Tagged: Big Food

REPORT: Lessons from the Digital Frontline

Overweight and obesity is the leading preventable cause of cancer in the UK after smoking. It is linked to a number of health conditions, including 13 different types of cancer, causing over 22,000 cancer incidences annually (approx. 6% of all cancer cases). Reducing obesity levels therefore must be a key priority in improving public health and protecting future generations.
This report investigates how digital marketing for HFSS food and drink is regulated in the UK and examines alternative methods of regulating online marketing. Based upon this evidence, the researchers have produced a best practice checklist for government and regulators…

REPORT: Digital Marketing and Impact on Children

Overweight and obesity is the second leading cause of cancer in the UK after smoking. Overweight and obesity causes different types of cancer and over 22,000 cancer cases each year in the UK. It is estimated that each year, obesity costs the NHS in England £6.1 bn and the wider UK economy £27 bn…

REPORT: Can Public Health Reconcile Profits And Pandemics?

Public health’s terms of engagement with unhealthy commodity industries (alcohol, tobacco and ultra-processed food and drinks) have become increasingly contested in policy and research. The researchers sought to identify approaches that could attract consensus support within and across policy domains…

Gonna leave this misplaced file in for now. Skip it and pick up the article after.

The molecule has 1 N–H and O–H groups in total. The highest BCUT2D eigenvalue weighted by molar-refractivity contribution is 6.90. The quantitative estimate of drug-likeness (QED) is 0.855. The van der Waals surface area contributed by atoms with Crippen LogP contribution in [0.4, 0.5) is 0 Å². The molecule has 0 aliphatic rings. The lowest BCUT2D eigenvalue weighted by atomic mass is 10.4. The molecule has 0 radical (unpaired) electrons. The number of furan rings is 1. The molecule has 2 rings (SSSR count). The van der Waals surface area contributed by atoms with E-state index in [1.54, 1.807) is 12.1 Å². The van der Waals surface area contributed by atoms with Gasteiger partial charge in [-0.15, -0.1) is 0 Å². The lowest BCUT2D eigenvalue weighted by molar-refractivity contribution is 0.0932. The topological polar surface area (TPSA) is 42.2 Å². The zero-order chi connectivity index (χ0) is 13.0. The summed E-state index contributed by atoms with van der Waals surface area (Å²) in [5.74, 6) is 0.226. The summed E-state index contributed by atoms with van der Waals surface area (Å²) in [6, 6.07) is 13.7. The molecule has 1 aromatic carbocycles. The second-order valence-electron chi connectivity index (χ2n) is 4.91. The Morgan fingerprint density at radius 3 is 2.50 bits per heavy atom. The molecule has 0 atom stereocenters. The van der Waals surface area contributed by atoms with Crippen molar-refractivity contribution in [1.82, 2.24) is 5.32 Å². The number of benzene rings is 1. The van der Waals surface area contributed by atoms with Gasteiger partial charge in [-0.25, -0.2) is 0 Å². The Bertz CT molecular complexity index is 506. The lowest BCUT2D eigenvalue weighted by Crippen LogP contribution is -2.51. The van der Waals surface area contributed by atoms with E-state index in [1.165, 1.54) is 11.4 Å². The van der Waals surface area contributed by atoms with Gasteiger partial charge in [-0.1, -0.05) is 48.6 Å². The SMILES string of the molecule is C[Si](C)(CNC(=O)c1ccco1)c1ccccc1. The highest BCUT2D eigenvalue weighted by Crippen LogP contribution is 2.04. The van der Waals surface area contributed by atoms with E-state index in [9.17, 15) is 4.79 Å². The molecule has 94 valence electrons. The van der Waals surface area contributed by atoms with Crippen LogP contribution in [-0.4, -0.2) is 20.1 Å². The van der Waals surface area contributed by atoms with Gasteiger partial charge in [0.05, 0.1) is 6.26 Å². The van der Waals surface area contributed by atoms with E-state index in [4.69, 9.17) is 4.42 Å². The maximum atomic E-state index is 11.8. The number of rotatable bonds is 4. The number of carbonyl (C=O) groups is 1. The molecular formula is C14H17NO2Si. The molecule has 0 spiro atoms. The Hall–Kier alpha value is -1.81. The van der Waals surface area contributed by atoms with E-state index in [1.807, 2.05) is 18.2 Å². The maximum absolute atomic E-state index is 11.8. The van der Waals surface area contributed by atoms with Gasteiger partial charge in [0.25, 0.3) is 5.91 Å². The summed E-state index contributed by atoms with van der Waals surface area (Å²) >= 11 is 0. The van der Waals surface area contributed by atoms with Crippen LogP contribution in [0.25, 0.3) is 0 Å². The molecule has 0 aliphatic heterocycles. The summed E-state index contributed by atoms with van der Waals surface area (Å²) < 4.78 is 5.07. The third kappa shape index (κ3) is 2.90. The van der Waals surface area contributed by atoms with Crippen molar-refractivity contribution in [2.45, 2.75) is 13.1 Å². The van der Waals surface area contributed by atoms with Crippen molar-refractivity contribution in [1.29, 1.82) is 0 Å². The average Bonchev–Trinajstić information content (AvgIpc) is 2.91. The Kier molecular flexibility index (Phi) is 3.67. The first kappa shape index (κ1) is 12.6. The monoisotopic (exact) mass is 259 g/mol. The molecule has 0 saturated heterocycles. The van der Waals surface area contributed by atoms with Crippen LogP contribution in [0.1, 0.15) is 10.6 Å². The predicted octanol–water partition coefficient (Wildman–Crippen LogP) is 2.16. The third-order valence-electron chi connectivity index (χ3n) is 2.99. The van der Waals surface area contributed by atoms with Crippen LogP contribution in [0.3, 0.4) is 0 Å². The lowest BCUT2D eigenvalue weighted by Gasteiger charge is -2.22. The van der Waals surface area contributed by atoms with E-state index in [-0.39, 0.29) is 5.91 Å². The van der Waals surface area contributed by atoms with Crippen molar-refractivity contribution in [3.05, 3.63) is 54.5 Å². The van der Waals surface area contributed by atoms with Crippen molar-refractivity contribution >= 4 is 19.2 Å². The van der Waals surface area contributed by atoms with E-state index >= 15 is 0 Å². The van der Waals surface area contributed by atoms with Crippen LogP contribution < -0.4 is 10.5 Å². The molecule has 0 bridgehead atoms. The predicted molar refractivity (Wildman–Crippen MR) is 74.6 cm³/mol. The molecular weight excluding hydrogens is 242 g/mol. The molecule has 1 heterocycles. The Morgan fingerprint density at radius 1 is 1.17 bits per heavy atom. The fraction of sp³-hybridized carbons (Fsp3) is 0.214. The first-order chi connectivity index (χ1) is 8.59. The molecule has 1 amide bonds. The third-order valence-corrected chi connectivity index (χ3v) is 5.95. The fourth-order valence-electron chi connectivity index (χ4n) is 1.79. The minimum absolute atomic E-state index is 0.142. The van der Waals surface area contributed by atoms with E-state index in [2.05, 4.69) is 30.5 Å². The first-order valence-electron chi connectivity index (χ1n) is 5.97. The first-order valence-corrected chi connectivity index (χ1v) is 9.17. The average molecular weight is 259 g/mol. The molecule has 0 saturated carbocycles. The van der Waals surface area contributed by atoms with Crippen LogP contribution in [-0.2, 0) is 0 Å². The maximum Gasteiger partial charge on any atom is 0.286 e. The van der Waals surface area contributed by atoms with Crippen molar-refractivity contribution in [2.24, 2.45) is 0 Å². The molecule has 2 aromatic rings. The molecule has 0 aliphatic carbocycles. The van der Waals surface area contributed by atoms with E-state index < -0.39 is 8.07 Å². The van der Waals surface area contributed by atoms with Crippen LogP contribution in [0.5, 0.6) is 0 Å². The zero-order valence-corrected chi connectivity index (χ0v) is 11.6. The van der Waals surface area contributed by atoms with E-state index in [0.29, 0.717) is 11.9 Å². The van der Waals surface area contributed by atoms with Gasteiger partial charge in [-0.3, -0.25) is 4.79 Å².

REPORT: Exposure To Digital Marketing Enhances Young Adults’ Interest In Energy Drinks

This study indicates the influential power of unhealthy online marketing on cognitively mature young adults. This study draws public health attentions to young adults, who to date have been less of a focus of researchers but are influenced by online food advertising…

BLOG: Corporate Consumption Complex And The Need For A New Public Health Agenda

The global epidemic of NCDs is ravaging families, communities and burdens sustainable human development. NCDs are driven by corporate practices, including the alcohol and the tobacco industry.
With the emergence of the corporate consumption complex, we must ask tough questions:
Do we want big business to set the agenda of public health, and therefore our lives? And do we want our children to be raised by corporations that imbibe them with values of individualism, instant gratification and relativism? Or do we want our children to be raised by our communities and teach them values of altruism, civic participation and a sense of compassion with others?

REPORT: Profits And Pandemics: Prevention Of Harmful Effects Of Tobacco, Alcohol, Ultra-Processed Food Industries

Despite the common reliance on industry self-regulation and public–private partnerships, there is no evidence of their effectiveness or safety. Public regulation and market intervention are the only evidence-based mechanisms to prevent harm caused by the unhealthy commodity industries…